In the second temptation, the devil showed Jesus in an instant all the kingdoms of the world. Then he promised to give Him all their glory and authority if Jesus would worship him. Jesus answered, "It is written, 'Worship the Lord your God, and serve only Him.'" By His answer, Jesus gave two messages. First of all, His answer echoed the first Commandment, "I am the Lord your God, who brought you out of the land of Egypt, out of the house of slavery; you shall have no other gods before me." [Ex. 20:2-3]

Secondly, for what would it profit to gain the whole world but to forfeit one's life? [Mt. 16:26] What good is all the glory and authority that comes with the ownership of kingdoms if one will lose his soul? Are a few years of glory and authority of more value than an eternal life as a child of God? Certainly not!

My brothers and sisters, during the coming week, let us reflect on the actions of Jesus who was led by the Spirit in the wilderness. As Jesus resisted the temptations in the desert, we too are called to resist the daily temptations that cross our path and seek to destroy our communion with God. We are called to repent of past sins, to be sanctified in Christ, to perform spiritual works through the power of the Holy Spirit, to resist all glory and authority that may separate us from the love of God Who greatly desires to see the fulfillment of our adoption as His children. Let us reflect upon these things during the coming week.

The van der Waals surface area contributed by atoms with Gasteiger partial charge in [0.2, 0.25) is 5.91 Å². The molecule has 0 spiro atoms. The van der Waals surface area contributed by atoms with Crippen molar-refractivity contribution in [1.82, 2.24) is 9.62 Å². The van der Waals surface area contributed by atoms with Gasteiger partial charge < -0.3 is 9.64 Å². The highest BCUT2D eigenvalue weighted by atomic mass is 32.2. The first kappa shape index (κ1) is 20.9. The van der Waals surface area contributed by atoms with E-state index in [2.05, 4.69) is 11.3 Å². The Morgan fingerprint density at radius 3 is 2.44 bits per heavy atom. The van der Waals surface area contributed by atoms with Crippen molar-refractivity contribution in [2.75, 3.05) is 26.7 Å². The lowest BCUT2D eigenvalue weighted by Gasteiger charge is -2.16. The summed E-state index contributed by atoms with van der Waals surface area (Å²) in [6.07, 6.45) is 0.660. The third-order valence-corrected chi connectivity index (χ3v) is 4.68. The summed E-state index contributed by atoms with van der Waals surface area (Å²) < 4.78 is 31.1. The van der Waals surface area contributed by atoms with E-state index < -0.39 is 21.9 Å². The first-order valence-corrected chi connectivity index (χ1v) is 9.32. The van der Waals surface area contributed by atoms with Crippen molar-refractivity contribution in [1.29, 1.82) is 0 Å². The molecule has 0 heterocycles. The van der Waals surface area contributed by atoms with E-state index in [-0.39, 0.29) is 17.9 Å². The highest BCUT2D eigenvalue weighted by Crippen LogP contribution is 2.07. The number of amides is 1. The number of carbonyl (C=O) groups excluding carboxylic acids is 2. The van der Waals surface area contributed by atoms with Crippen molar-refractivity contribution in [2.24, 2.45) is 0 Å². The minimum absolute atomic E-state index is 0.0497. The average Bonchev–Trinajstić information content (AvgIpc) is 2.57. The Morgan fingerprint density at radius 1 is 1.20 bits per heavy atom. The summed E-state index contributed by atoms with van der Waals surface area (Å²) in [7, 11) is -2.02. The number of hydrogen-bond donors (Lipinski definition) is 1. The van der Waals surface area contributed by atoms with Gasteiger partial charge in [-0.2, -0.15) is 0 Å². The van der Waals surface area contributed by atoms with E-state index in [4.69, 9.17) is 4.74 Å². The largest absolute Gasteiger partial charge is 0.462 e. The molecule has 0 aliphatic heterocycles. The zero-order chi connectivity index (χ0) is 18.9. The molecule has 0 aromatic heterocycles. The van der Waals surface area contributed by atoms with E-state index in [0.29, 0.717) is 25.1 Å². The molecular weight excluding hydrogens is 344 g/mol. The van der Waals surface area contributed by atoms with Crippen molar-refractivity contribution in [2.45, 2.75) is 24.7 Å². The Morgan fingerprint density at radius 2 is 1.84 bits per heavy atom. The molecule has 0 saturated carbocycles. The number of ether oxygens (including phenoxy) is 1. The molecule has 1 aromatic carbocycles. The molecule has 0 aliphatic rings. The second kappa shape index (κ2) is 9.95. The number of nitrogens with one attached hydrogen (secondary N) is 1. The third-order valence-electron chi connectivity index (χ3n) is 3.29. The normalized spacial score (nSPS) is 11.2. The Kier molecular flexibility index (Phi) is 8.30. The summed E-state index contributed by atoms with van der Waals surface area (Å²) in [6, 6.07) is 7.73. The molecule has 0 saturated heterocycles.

May the grace of God be with you all as you search your hearts with great sincerity and allow yourselves to be transformed in Christ.

First Sunday of Lent

Reading 1 Dt 26:4-10

Moses spoke to the people, saying:
“The priest shall receive the basket from you
and shall set it in front of the altar of the LORD, your God.
Then you shall declare before the Lord, your God,
‘My father was a wandering Aramean
who went down to Egypt with a small household
and lived there as an alien.
But there he became a nation
great, strong, and numerous.
When the Egyptians maltreated and oppressed us,
imposing hard labor upon us,
we cried to the LORD, the God of our fathers,
and he heard our cry
and saw our affliction, our toil, and our oppression.
He brought us out of Egypt
with his strong hand and outstretched arm,
with terrifying power, with signs and wonders;
and bringing us into this country,
he gave us this land flowing with milk and honey.
Therefore, I have now brought you the firstfruits
of the products of the soil
which you, O LORD, have given me.’
And having set them before the Lord, your God,
you shall bow down in his presence.”

Responsorial Psalm Ps 91:1-2, 10-11, 12-13, 14-15

R. (cf. 15b) Be with me, Lord, when I am in trouble.
You who dwell in the shelter of the Most High,
who abide in the shadow of the Almighty,
say to the LORD, “My refuge and fortress,
my God in whom I trust.”
R. Be with me, Lord, when I am in trouble.
No evil shall befall you,
nor shall affliction come near your tent,
For to his angels he has given command about you,
that they guard you in all your ways.
R. Be with me, Lord, when I am in trouble.